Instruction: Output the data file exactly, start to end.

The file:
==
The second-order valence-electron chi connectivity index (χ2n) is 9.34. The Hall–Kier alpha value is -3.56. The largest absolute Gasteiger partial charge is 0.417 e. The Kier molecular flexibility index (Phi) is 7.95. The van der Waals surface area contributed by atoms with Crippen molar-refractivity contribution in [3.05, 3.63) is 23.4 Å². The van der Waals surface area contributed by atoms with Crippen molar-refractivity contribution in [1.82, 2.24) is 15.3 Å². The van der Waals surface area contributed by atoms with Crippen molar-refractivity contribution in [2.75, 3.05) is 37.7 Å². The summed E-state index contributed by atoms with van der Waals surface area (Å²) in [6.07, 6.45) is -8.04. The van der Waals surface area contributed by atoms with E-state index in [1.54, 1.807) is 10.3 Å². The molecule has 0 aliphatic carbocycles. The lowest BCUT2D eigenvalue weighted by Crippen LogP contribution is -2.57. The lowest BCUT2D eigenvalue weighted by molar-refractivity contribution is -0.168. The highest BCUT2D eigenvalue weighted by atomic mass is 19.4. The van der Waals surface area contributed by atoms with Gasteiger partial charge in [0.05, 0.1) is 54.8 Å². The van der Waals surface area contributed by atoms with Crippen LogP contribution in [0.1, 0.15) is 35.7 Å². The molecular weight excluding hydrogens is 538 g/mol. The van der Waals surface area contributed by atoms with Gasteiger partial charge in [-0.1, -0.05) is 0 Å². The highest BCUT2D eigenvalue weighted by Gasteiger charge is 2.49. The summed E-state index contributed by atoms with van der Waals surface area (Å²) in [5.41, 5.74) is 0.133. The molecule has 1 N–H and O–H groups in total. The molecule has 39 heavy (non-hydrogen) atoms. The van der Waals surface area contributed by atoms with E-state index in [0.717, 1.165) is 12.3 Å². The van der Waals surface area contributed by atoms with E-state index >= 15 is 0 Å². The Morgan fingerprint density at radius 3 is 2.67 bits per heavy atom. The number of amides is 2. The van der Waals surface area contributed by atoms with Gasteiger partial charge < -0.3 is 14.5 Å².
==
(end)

The second-order valence-electron chi connectivity index (χ2n) is 9.34. The Hall–Kier alpha value is -3.56. The largest absolute Gasteiger partial charge is 0.417 e. The Kier molecular flexibility index (Phi) is 7.95. The van der Waals surface area contributed by atoms with Crippen molar-refractivity contribution in [3.05, 3.63) is 23.4 Å². The van der Waals surface area contributed by atoms with Crippen molar-refractivity contribution in [1.82, 2.24) is 15.3 Å². The van der Waals surface area contributed by atoms with Crippen molar-refractivity contribution in [2.75, 3.05) is 37.7 Å². The summed E-state index contributed by atoms with van der Waals surface area (Å²) in [6.07, 6.45) is -8.04. The van der Waals surface area contributed by atoms with E-state index in [1.54, 1.807) is 10.3 Å². The molecule has 0 aliphatic carbocycles. The lowest BCUT2D eigenvalue weighted by Crippen LogP contribution is -2.57. The lowest BCUT2D eigenvalue weighted by molar-refractivity contribution is -0.168. The highest BCUT2D eigenvalue weighted by atomic mass is 19.4. The van der Waals surface area contributed by atoms with Gasteiger partial charge in [0.05, 0.1) is 54.8 Å². The van der Waals surface area contributed by atoms with Crippen LogP contribution in [0.1, 0.15) is 35.7 Å². The molecular weight excluding hydrogens is 538 g/mol. The van der Waals surface area contributed by atoms with Gasteiger partial charge in [-0.1, -0.05) is 0 Å². The highest BCUT2D eigenvalue weighted by Gasteiger charge is 2.49. The summed E-state index contributed by atoms with van der Waals surface area (Å²) in [5.41, 5.74) is 0.133. The molecule has 1 N–H and O–H groups in total. The molecule has 39 heavy (non-hydrogen) atoms. The van der Waals surface area contributed by atoms with E-state index in [0.717, 1.165) is 12.3 Å². The van der Waals surface area contributed by atoms with E-state index >= 15 is 0 Å². The Morgan fingerprint density at radius 3 is 2.67 bits per heavy atom. The number of amides is 2. The van der Waals surface area contributed by atoms with Gasteiger partial charge < -0.3 is 14.5 Å².